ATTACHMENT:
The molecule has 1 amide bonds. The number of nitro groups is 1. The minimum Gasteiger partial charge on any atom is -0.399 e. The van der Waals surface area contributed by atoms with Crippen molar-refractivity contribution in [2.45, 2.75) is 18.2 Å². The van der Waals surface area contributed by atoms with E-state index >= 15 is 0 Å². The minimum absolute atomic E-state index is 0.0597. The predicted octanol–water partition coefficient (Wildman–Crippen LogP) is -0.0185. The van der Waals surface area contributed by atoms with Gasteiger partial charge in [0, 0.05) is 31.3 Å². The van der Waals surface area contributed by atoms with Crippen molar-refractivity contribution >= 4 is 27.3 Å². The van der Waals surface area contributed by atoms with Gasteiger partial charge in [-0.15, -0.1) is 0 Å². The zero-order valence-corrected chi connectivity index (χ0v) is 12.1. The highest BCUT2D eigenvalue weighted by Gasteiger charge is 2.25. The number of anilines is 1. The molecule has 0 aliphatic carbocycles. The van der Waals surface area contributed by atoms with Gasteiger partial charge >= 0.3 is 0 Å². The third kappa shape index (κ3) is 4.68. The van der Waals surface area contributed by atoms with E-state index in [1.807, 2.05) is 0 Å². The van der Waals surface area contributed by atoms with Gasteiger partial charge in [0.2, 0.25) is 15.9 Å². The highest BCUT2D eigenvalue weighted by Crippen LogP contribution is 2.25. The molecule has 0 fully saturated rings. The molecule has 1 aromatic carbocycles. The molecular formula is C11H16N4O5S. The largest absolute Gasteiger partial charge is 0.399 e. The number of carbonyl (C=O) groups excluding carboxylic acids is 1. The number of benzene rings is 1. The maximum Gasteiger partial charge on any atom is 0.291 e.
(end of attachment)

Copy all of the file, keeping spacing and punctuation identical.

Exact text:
The molecule has 1 amide bonds. The number of nitro groups is 1. The minimum Gasteiger partial charge on any atom is -0.399 e. The van der Waals surface area contributed by atoms with Crippen molar-refractivity contribution in [2.45, 2.75) is 18.2 Å². The van der Waals surface area contributed by atoms with E-state index >= 15 is 0 Å². The minimum absolute atomic E-state index is 0.0597. The predicted octanol–water partition coefficient (Wildman–Crippen LogP) is -0.0185. The van der Waals surface area contributed by atoms with Gasteiger partial charge in [0, 0.05) is 31.3 Å². The van der Waals surface area contributed by atoms with Crippen molar-refractivity contribution >= 4 is 27.3 Å². The van der Waals surface area contributed by atoms with Gasteiger partial charge in [-0.15, -0.1) is 0 Å². The zero-order valence-corrected chi connectivity index (χ0v) is 12.1. The highest BCUT2D eigenvalue weighted by Gasteiger charge is 2.25. The number of anilines is 1. The molecule has 0 aliphatic carbocycles. The van der Waals surface area contributed by atoms with Gasteiger partial charge >= 0.3 is 0 Å². The third kappa shape index (κ3) is 4.68. The van der Waals surface area contributed by atoms with E-state index in [1.807, 2.05) is 0 Å². The van der Waals surface area contributed by atoms with Gasteiger partial charge in [0.2, 0.25) is 15.9 Å². The highest BCUT2D eigenvalue weighted by Crippen LogP contribution is 2.25. The molecule has 0 fully saturated rings. The molecule has 1 aromatic carbocycles. The molecular formula is C11H16N4O5S. The largest absolute Gasteiger partial charge is 0.399 e. The number of carbonyl (C=O) groups excluding carboxylic acids is 1. The number of benzene rings is 1. The maximum Gasteiger partial charge on any atom is 0.291 e.